Nestride Yumga experienced real corruption and civil rights abuses in Africa. Then she came to America, the land of opportunity, education, and freedom. So when Black Lives Matter protests declared America guilty of systemic racism and injustice, she knew she had to defend her adoptive country.
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When I got out of bed the morning of May 31, 2020 after a sleepless night, I knew I had to do something.
I didn’t know what. Or what I would say.
I saw the protests and the riots. I had heard all the accusations about racism, racial injustice, and police brutality. I was horrified by what happened to Mr. George Floyd. But I was also horrified about what was happening to my adopted country, my beloved America.
And I just couldn’t take it anymore. I couldn’t keep it inside.
So I went to one of these protests and I did the most American thing I could think of: I told the protesters exactly what I thought.
I admit it—I wasn’t very diplomatic.
Maybe that’s why my remarks went viral. You can find them easily on YouTube.
Many people admired me for what I said. Many hated me. I don’t care either way. I didn’t do this for me. I did it for America, the greatest country in the world.
And I know what I’m talking about.
I was born in Cameroon, a country in West Africa. My family lived day to day, simply trying to survive. When I hear people talk about corruption and civil rights abuses here in the US, I shake my head. They never lived in Cameroon—or anywhere within a thousand miles of Cameroon, that’s for sure.
I came to the United States for what I could never have in my native land: freedom and happiness, the opportunity to get a good education, to earn a good living, to build a good life for myself. And that’s exactly what I’ve done. That’s what America has allowed me to do. And for that, I am eternally grateful.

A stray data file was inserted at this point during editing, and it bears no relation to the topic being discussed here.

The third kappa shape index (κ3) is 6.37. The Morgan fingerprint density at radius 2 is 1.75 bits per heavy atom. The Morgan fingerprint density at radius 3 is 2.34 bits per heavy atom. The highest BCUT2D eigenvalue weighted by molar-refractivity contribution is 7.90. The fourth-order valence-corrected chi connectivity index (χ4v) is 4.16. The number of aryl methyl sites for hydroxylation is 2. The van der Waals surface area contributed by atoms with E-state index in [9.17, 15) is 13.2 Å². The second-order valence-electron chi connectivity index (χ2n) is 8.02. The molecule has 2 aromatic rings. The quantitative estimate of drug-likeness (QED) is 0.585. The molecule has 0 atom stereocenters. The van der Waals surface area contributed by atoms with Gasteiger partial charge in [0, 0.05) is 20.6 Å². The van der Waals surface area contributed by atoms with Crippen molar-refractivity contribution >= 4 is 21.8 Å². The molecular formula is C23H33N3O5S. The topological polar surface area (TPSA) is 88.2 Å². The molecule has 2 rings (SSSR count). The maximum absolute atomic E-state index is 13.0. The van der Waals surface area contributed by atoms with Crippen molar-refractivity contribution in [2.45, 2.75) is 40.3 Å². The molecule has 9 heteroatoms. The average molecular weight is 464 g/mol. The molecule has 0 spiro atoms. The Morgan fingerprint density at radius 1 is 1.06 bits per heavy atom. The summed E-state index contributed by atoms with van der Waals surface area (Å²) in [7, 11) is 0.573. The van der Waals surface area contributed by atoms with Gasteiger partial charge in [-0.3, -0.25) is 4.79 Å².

Since coming to the United States, I have trained in nursing and worked as a visiting nurse assistant. Recently, I received my master’s in health care administration, and I am now working as a health care executive.
My career ambition is to close the gap in health care outcomes and design new and better strategies to ensure that under-served populations get the health care services they need. I also serve as a reservist in the United States Air Force. And yes, I look forward to getting married and starting a family.
My life is grounded in a simple truth: There’s no better place to live for anyone, of any race, than America. And everybody outside of America knows it. That’s why they line up, like I did, at US embassies around the world, hoping for a chance to come here to live and work. This is truly the land of opportunity.
So, don’t go around trashing it. I don’t care where you come from. Or what your complaint is. Or what your skin color is. I’m not having it.
And that brings me back to May 31st and that park in Washington, DC.
Mr. Floyd should not have died as he did. But make no mistakes: Black Lives Matter and their allies are using George Floyd’s death to split Americans apart at the very moment we should be coming together. They are striking at the heart of this country—twisting the knife of white guilt with one hand, and black resentment with the other.
These protests are not about empowering black people. They are about disempowering black people.
Because when the fires stop burning, all that remains is hopelessness, anger, and shame. That’s not empowerment. That’s oppression.
Look at the innocent victims—the business owners, many of them black, who have lost their life’s work to looting and arson. What are they supposed to do now? Who cleans up the graffiti and the shattered glass? Who rebuilds? Who, after seeing their dreams go up in smoke, even wants to?